I’m hosting an online seminar for the Leeds Beckett Centre for Applied Social Research when Peter Lindner of Goethe University, Frankfurt will be talking about his paper ‘Molecular Politics, Wearable, and the Aretaic Shift in Biopolitical Governance’ recently published in Theory, Culture & Society. This will be at 16:00 (UK time) on 11th January.

He will present what I think is a fascinating and important new theorisation of biopolitics. This builds on the work of Michel Foucault and especially Nikolas Rose to suggest that the spread of wearable devices (eg smartwatches, fitness trackers) is contributing to a politicisation of everyday life processes. In this the conduct of life, and the drive to achieve “practical excellence” through engagement with data collecting devices and related expert discourses.

Peter will tell us about his work and there will be time for a discussion. All welcome and please share widely. You can register (free) via the embedded form below or via this link:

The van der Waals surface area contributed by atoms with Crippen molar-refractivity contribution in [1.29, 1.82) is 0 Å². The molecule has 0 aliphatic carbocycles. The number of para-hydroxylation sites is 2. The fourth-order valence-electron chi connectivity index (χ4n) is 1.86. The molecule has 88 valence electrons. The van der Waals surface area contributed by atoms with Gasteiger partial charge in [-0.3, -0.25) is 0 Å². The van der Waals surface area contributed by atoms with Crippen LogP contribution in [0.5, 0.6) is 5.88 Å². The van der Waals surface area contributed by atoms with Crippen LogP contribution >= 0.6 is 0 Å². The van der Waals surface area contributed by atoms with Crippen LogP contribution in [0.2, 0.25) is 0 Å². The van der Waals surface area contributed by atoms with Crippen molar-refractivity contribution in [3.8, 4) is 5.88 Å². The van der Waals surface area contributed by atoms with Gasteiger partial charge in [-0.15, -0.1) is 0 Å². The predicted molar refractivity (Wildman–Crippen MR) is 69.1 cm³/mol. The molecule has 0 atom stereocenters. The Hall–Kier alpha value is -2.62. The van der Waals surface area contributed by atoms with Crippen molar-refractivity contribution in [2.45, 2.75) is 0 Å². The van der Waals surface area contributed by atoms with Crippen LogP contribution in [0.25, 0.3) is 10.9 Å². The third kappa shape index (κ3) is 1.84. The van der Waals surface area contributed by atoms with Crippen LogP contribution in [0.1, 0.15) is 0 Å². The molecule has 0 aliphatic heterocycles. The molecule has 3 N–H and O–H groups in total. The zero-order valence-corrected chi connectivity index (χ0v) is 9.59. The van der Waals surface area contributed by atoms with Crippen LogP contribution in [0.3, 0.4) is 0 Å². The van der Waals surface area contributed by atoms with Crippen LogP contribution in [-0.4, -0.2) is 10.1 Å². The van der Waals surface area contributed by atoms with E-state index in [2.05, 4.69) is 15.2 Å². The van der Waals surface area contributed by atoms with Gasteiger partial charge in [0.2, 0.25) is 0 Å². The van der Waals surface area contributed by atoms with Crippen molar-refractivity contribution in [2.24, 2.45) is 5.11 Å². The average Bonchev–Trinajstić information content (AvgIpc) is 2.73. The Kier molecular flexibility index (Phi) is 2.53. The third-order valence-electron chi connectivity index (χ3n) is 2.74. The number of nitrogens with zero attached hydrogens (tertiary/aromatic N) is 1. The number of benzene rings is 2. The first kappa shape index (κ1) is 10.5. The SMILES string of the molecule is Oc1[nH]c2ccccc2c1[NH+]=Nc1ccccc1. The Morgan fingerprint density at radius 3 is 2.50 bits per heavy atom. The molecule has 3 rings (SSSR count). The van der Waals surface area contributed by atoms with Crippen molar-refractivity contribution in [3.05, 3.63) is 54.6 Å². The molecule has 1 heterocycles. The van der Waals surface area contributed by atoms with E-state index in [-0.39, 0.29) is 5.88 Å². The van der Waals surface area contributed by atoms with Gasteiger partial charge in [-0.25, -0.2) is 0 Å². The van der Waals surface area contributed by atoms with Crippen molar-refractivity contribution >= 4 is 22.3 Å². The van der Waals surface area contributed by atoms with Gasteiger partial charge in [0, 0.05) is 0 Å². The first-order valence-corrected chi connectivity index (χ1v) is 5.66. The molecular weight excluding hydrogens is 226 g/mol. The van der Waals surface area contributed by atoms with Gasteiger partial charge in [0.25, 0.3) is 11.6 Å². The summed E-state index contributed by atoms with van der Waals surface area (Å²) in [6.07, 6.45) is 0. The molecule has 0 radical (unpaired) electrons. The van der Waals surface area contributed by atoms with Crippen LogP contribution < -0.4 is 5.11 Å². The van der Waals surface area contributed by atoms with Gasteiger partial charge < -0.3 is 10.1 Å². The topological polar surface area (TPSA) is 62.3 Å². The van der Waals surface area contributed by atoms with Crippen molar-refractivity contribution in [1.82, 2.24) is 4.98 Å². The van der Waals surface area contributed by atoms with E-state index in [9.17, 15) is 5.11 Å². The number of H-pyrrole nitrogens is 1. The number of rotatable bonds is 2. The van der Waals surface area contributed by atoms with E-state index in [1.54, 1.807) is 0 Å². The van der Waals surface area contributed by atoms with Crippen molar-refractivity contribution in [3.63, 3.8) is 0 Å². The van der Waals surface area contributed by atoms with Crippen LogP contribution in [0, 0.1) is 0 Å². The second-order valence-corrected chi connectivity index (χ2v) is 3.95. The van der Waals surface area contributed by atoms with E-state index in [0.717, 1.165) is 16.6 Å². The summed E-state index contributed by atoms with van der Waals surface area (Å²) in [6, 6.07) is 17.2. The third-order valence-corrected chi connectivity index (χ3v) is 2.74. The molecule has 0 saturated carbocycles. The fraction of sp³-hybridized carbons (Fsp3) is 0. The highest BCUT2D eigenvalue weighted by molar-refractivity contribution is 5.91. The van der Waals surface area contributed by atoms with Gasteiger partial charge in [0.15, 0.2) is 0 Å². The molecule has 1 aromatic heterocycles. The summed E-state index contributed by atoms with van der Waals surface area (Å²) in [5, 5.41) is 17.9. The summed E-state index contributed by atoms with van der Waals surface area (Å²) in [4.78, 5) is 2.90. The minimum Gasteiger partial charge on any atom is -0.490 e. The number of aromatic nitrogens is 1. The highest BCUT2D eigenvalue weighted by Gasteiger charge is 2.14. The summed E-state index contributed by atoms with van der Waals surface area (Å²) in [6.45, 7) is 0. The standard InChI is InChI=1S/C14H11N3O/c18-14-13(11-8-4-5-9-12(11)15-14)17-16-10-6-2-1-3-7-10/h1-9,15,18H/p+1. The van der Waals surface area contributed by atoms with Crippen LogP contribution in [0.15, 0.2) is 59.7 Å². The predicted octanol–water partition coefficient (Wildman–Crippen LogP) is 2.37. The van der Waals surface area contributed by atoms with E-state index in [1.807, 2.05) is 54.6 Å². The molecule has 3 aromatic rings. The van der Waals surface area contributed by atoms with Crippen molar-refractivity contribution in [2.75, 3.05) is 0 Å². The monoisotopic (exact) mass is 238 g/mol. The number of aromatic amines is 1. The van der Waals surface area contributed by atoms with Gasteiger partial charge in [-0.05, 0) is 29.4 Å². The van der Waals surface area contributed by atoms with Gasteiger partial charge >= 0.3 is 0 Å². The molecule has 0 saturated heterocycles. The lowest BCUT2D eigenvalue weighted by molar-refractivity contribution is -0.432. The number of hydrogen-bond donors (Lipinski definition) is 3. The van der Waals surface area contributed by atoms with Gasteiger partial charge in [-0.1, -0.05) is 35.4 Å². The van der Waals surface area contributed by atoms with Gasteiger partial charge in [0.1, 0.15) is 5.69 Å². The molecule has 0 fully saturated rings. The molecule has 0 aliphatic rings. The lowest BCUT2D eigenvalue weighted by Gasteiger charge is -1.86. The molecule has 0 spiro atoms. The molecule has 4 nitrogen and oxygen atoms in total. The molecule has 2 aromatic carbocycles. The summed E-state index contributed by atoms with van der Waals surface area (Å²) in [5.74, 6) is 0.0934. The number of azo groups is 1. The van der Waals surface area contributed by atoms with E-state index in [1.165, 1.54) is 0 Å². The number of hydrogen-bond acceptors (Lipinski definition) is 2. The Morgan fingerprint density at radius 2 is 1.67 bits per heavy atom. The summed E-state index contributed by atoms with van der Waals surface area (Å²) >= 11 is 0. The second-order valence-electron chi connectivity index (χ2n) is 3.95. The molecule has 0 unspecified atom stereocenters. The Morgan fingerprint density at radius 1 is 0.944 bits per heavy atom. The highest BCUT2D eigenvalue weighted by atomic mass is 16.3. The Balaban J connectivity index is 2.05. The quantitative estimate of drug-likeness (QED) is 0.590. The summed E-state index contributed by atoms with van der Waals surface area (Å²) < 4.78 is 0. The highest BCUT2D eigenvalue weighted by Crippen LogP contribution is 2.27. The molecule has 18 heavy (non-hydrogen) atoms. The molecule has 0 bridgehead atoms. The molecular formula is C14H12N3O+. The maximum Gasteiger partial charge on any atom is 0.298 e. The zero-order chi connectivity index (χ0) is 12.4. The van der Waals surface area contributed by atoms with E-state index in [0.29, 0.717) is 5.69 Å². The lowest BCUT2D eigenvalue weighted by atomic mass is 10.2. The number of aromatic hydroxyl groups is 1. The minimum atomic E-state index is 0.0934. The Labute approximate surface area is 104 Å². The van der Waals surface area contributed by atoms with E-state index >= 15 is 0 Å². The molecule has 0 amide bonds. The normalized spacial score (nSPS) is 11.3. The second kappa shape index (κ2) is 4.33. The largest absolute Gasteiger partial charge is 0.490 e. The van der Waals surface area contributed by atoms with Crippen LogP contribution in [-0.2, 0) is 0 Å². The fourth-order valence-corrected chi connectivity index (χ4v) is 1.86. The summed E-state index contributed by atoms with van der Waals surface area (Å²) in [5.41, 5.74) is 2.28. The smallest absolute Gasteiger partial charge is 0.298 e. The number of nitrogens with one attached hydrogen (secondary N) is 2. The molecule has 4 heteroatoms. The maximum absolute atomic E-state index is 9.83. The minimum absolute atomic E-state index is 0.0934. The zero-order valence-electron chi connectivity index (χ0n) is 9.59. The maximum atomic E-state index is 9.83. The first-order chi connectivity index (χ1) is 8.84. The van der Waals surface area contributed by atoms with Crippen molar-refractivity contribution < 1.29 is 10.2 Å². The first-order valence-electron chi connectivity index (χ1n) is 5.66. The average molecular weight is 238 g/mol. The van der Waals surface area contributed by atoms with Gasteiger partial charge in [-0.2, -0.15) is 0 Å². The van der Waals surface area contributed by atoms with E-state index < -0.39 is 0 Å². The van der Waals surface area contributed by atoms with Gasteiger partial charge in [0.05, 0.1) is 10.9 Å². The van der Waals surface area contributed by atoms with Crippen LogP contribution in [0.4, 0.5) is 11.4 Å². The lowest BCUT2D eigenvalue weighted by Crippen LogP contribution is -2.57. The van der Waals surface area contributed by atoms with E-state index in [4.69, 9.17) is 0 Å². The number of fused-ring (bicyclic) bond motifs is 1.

Since the publication of Nikolas Rose’s ‘The Politics of Life Itself’ (2001) there has been vivid discussion about how biopolitical governance has changed over the last decades. This article uses what Rose terms ‘molecular politics’, a new socio-technical grip on the human body, as a contrasting background to ask anew his question ‘What, then, of biopolitics today?’ – albeit focusing not on advances in genetics, microbiology, and pharmaceutics, as he does, but on the rapid proliferation of wearables and other sensor-software gadgets. In both cases, new technologies providing information about the individual body are the common ground for governance and optimization, yet for the latter, the target is habits of moving, eating and drinking, sleeping, working and relaxing. The resulting profound differences are carved out along four lines: ‘somatic identities’ and a modified understanding of the body; the role of ‘expert knowledge’ compared to that of networks of peers and self-experimentation; the ‘types of intervention’ by which new technologies become effective in our everyday life; and the ‘post-discipline character’ of molecular biopolitics. It is argued that, taken together, these differences indicate a remarkable shift which could be termed aretaic: its focus is not ‘life itself’ but ‘life as it is lived’, and its modality are new everyday socio-technical entanglements and their more-than-human rationalities of (self-)governance.